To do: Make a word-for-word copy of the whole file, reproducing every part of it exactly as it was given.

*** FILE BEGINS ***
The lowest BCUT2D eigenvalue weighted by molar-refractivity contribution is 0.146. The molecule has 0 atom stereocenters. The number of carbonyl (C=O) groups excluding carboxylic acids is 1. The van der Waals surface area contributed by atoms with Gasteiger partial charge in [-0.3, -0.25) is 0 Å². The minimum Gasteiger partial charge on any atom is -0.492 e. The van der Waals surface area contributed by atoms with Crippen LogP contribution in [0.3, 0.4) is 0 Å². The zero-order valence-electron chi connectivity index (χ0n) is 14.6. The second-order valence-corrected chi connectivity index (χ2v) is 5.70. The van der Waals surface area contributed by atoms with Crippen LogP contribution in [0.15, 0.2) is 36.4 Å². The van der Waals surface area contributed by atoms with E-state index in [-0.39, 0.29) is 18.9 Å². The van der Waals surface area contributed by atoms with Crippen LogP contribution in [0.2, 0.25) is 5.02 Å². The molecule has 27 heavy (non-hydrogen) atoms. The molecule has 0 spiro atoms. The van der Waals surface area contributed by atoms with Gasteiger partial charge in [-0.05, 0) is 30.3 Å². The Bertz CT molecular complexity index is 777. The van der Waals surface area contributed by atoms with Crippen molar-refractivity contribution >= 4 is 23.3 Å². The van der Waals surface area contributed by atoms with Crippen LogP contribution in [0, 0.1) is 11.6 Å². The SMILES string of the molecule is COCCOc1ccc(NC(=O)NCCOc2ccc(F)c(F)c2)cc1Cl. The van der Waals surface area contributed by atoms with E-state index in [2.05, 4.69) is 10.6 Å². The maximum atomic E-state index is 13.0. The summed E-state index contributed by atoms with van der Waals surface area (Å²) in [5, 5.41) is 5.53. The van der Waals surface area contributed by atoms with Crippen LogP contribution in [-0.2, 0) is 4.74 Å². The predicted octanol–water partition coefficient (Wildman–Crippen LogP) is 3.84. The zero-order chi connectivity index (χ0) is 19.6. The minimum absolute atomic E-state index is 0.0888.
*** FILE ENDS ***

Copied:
The lowest BCUT2D eigenvalue weighted by molar-refractivity contribution is 0.146. The molecule has 0 atom stereocenters. The number of carbonyl (C=O) groups excluding carboxylic acids is 1. The van der Waals surface area contributed by atoms with Gasteiger partial charge in [-0.3, -0.25) is 0 Å². The minimum Gasteiger partial charge on any atom is -0.492 e. The van der Waals surface area contributed by atoms with Crippen LogP contribution in [0.3, 0.4) is 0 Å². The zero-order valence-electron chi connectivity index (χ0n) is 14.6. The second-order valence-corrected chi connectivity index (χ2v) is 5.70. The van der Waals surface area contributed by atoms with Crippen LogP contribution in [0.15, 0.2) is 36.4 Å². The van der Waals surface area contributed by atoms with E-state index in [-0.39, 0.29) is 18.9 Å². The van der Waals surface area contributed by atoms with Crippen LogP contribution in [0.2, 0.25) is 5.02 Å². The molecule has 27 heavy (non-hydrogen) atoms. The molecule has 0 spiro atoms. The van der Waals surface area contributed by atoms with Gasteiger partial charge in [-0.05, 0) is 30.3 Å². The Bertz CT molecular complexity index is 777. The van der Waals surface area contributed by atoms with Crippen molar-refractivity contribution >= 4 is 23.3 Å². The van der Waals surface area contributed by atoms with Crippen LogP contribution in [0, 0.1) is 11.6 Å². The SMILES string of the molecule is COCCOc1ccc(NC(=O)NCCOc2ccc(F)c(F)c2)cc1Cl. The van der Waals surface area contributed by atoms with E-state index in [2.05, 4.69) is 10.6 Å². The maximum atomic E-state index is 13.0. The summed E-state index contributed by atoms with van der Waals surface area (Å²) in [5, 5.41) is 5.53. The van der Waals surface area contributed by atoms with Crippen LogP contribution in [-0.2, 0) is 4.74 Å². The predicted octanol–water partition coefficient (Wildman–Crippen LogP) is 3.84. The zero-order chi connectivity index (χ0) is 19.6. The minimum absolute atomic E-state index is 0.0888.